Please download the oral and poster presentation guidelines.

Please note the programme below is still subject to changes at the discretion of the conference organisers.

Pre-Conference Workshops




Conducting, interpreting, and reporting force plate assessments in professional sports environments: underpinning theories, critical evaluation, and future directions.


Dr John McMahon (University of Salford)


Portable force plate systems are now commonplace in professional sports environments. Sports practitioners may, therefore, be considered the global leaders when it comes to the number of force plate tests being conducted on a regular basis. To fit neatly into the athletes’ training sessions, force plate testing should be efficient and data reporting should be quick and intuitive, whilst minimising measurement error. In this workshop, delegates will have the opportunity to act as sports practitioners and/or athletes by running and/or participating in a battery of contemporary force plate tests. Those who act as athletes will receive instant feedback on their performances (if permission is granted). A discussion of relevant underpinning theories and a critical evaluation of current practice will supplement the predominantly hands-on workshop and provide a framework for recommending future directions for force plate testing in professional sports environments.


Scholarship of biomechanics teaching - tbc


Interested in hosting a pre-conference event - please contact the organisers



Applied Sessions


Cricket - From paper to practice: Bridging the gap between cricket fast bowling research and the players on the field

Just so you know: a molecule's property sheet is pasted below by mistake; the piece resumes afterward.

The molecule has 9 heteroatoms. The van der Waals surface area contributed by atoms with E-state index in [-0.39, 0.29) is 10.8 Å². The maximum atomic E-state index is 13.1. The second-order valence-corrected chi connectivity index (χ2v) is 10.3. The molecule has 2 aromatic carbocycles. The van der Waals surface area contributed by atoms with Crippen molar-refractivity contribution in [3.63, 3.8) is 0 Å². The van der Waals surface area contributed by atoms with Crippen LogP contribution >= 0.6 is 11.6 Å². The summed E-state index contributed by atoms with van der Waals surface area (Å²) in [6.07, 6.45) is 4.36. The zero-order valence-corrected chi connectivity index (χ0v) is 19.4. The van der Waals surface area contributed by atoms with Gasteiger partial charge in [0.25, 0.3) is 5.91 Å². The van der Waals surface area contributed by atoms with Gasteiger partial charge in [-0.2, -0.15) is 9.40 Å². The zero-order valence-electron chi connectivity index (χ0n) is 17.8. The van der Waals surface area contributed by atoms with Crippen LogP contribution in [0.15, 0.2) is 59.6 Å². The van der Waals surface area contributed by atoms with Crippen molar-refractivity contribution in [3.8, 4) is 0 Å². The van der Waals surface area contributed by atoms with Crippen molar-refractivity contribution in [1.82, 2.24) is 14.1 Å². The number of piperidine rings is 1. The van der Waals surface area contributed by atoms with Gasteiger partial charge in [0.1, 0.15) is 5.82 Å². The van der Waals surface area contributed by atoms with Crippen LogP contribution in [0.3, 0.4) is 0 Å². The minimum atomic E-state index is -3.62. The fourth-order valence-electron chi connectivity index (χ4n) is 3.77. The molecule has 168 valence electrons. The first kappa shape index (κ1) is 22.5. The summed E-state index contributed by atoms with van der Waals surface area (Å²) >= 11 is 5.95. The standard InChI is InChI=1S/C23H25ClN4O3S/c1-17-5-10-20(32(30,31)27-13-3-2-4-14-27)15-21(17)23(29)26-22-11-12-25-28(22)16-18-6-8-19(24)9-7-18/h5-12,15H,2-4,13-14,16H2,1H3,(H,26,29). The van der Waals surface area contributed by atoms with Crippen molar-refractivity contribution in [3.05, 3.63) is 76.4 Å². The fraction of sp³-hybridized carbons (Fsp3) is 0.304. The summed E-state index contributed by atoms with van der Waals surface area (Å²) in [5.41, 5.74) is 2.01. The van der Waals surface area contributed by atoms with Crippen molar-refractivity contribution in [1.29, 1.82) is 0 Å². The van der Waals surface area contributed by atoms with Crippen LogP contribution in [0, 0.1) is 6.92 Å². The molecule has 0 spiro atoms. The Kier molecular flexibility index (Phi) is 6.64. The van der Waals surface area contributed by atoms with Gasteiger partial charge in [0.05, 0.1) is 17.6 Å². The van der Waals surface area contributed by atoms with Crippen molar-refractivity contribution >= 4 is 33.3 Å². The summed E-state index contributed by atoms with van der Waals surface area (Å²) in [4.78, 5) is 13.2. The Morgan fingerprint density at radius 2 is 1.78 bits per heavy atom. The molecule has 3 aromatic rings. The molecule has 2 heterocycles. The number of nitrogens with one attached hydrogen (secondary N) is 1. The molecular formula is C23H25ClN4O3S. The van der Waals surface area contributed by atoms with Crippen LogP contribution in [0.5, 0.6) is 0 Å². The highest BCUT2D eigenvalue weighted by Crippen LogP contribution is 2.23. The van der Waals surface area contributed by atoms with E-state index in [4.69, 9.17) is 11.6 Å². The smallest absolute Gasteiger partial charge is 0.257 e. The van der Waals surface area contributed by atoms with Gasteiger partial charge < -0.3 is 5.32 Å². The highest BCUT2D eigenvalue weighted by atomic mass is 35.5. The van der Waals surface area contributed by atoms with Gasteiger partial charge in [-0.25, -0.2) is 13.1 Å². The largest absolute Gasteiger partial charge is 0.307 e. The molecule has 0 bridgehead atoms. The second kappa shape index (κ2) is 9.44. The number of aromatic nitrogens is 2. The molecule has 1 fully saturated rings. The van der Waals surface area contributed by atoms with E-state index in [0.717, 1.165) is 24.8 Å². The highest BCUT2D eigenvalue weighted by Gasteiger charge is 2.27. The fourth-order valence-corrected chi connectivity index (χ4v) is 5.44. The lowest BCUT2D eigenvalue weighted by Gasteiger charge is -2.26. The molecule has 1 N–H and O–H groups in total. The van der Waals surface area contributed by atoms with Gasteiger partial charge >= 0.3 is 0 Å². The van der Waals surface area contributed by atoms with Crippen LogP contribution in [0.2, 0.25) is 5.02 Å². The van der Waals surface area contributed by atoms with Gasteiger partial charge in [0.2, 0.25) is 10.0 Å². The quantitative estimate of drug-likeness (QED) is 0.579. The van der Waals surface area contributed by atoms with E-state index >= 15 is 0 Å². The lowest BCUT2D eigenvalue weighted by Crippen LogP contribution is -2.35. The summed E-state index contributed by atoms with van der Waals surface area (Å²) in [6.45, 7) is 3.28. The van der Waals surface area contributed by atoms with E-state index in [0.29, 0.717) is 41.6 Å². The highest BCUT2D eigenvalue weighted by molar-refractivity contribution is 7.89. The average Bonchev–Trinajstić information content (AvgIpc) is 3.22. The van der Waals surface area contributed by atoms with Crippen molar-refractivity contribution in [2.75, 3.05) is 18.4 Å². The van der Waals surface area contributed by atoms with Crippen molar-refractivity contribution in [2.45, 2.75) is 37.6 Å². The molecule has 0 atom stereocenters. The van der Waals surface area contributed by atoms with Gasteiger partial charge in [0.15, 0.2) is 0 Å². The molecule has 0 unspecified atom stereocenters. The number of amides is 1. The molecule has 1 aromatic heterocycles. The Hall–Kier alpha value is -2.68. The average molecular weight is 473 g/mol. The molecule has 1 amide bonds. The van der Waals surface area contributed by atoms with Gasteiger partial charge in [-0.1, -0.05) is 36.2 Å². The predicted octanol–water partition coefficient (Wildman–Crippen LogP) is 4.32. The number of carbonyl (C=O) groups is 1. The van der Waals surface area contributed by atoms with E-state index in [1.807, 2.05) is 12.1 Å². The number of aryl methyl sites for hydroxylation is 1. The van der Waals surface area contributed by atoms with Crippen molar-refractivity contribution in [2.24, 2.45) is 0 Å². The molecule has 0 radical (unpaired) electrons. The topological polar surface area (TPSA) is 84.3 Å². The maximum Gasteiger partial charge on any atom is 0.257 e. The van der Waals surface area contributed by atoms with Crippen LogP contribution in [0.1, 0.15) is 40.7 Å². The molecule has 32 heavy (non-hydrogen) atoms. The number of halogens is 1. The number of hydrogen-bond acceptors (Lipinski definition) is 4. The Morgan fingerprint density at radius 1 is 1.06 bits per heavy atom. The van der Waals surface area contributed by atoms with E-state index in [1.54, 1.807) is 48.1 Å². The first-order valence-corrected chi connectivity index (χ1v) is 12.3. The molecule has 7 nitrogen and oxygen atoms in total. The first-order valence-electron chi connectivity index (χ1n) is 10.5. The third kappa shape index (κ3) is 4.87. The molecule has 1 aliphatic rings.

Dr Paul Felton (Nottingham Trent University, @drpaulfelton)


Over the last 15 years biomechanical research has heavily focussed on fast bowling in cricket to understand cause and effect relationships linked to increasing performance and reducing injury risk.  In isolation these studies, whilst providing valuable confirmation, are often limited in their application due their specificity. This session will review the current understanding of fast bowling technique and the development of a deterministic model suitable for coaching. The application and impact of this model will be demonstrated using examples from applied practice.


Cycling - The shift from marginal gains to huge gains: the importance of rider positioning in continuing British Cycling’s dominance


Dr Deborah Newton (British Cycling, @debssides) & Ed Clancy (3 x Olympic Champion)


British Cycling’s dominance at the Olympic Games from 2008-2016 is often attributed to the aerodynamic advantage achieved through ‘marginal gains’ of bike and skinsuit development. However as other Nations began to catch up with the technical developments we had to look elsewhere to maintain the competitive advantage. This session will talk through how the aerodynamics and biomechanics of rider positioning played a huge part in the Tokyo 2020 cycle, along with a look forward to Paris 2024 and beyond. The session will include a practical demonstration of some of the methodologies used, along with a Q&A with 3-time Olympic Champion Ed Clancy on his experiences and how the landscape changed across 4 Olympic Cycles.



Gymnastics Applied Session:  Enhancing understanding of skill acquisition and performance through an examination of the synthesis between motor control, biomechanics, and coaching